If you buy a puppy or an adult dog from a breeder or supplier who disregards basic standards of health and welfare, you are not only contributing to the problem - you have become part of it. Even though you may be buying a puppy with the best of intentions, all you will be doing is helping the breeder or supplier to stay in business and thereby to allow them to perpetuate the unnecessary suffering of dogs bred simply for profit, without proper care and attention to their health and welfare. If there is no market for their puppies, they will stop selling them.

If you should come across such a breeder and have concerns particularly about the welfare of the dogs in their care, then, difficult as it might be, you are advised to report them to your Local Authority (a list of contacts is available here and further guidance here) or contact the RSPCA, tel: 0300 1234 999.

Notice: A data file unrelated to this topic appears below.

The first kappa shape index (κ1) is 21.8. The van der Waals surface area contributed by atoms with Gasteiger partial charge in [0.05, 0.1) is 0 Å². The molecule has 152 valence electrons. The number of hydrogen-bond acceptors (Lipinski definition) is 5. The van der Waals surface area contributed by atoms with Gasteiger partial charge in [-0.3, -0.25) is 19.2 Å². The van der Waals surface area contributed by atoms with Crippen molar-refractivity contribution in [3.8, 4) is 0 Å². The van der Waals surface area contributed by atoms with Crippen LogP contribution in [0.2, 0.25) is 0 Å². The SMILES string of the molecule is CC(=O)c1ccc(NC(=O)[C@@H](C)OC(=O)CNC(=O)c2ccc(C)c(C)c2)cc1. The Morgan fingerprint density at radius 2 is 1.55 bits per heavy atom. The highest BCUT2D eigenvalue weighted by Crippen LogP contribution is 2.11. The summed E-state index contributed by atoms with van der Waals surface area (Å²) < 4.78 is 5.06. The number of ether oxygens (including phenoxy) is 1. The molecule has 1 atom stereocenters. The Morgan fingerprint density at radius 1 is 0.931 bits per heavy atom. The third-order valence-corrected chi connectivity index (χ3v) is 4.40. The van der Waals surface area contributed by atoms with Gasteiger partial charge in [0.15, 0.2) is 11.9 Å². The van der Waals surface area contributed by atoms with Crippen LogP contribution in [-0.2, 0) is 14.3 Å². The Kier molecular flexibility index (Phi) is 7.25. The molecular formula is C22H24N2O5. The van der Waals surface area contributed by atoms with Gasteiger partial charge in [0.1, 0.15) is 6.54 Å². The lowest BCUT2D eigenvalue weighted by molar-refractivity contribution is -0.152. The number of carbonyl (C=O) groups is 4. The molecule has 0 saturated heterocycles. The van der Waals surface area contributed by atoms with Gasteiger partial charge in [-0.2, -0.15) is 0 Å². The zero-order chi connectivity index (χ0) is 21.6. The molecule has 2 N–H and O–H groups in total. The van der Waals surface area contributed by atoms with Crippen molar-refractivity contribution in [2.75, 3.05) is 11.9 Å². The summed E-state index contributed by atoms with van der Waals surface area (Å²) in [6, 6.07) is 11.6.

Q3. What do I do if my dog shows problematic, or undesired behaviour?

A. Dogs can develop a range of behaviours which owners find difficult to deal with or control. Many of these are actually normal behaviours for dogs, and develop in response to elements of the environment which cause anxiety or fear. However, some may occur as a result of physical diseases. If your dog is showing an undesired behaviour, such as destruction, or aggression, it is therefore important to first consult your Veterinary Surgeon to check that there are no physical causes. If these are ruled out, your veterinary surgeon will be able to refer you to a suitably qualified Veterinary or Clinical Behaviourist, or Training Instructor, depending on the nature of your dog's problem. You can find further information about the different professionals working in dog training and behaviour from the Animal Behaviour and Training Council.






Q4. How can I prevent problem behaviours developing in my dog?